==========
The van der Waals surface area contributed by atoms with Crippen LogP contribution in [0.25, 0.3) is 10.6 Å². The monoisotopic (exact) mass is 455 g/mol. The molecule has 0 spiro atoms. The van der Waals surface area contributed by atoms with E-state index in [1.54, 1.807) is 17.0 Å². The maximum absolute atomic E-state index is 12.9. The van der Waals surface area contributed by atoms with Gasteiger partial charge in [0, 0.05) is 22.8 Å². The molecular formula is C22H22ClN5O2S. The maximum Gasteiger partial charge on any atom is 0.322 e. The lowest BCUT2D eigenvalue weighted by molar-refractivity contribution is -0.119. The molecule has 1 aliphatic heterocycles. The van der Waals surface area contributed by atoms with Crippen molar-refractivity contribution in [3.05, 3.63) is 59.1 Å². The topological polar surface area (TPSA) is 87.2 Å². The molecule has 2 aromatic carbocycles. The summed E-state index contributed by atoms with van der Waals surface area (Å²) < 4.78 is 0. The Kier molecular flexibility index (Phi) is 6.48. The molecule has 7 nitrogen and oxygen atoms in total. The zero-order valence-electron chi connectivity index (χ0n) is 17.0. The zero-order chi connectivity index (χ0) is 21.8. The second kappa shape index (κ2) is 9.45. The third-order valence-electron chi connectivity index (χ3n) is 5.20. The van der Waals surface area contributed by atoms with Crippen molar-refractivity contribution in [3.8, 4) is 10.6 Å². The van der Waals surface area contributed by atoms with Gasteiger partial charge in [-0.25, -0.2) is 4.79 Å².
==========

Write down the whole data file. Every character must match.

The van der Waals surface area contributed by atoms with Crippen LogP contribution in [0.25, 0.3) is 10.6 Å². The monoisotopic (exact) mass is 455 g/mol. The molecule has 0 spiro atoms. The van der Waals surface area contributed by atoms with E-state index in [1.54, 1.807) is 17.0 Å². The maximum absolute atomic E-state index is 12.9. The van der Waals surface area contributed by atoms with Gasteiger partial charge in [0, 0.05) is 22.8 Å². The molecular formula is C22H22ClN5O2S. The maximum Gasteiger partial charge on any atom is 0.322 e. The lowest BCUT2D eigenvalue weighted by molar-refractivity contribution is -0.119. The molecule has 1 aliphatic heterocycles. The van der Waals surface area contributed by atoms with Crippen molar-refractivity contribution in [3.05, 3.63) is 59.1 Å². The topological polar surface area (TPSA) is 87.2 Å². The molecule has 2 aromatic carbocycles. The summed E-state index contributed by atoms with van der Waals surface area (Å²) < 4.78 is 0. The Kier molecular flexibility index (Phi) is 6.48. The molecule has 7 nitrogen and oxygen atoms in total. The zero-order valence-electron chi connectivity index (χ0n) is 17.0. The zero-order chi connectivity index (χ0) is 21.8. The second kappa shape index (κ2) is 9.45. The third-order valence-electron chi connectivity index (χ3n) is 5.20. The van der Waals surface area contributed by atoms with Crippen molar-refractivity contribution in [3.8, 4) is 10.6 Å². The van der Waals surface area contributed by atoms with Gasteiger partial charge in [-0.25, -0.2) is 4.79 Å².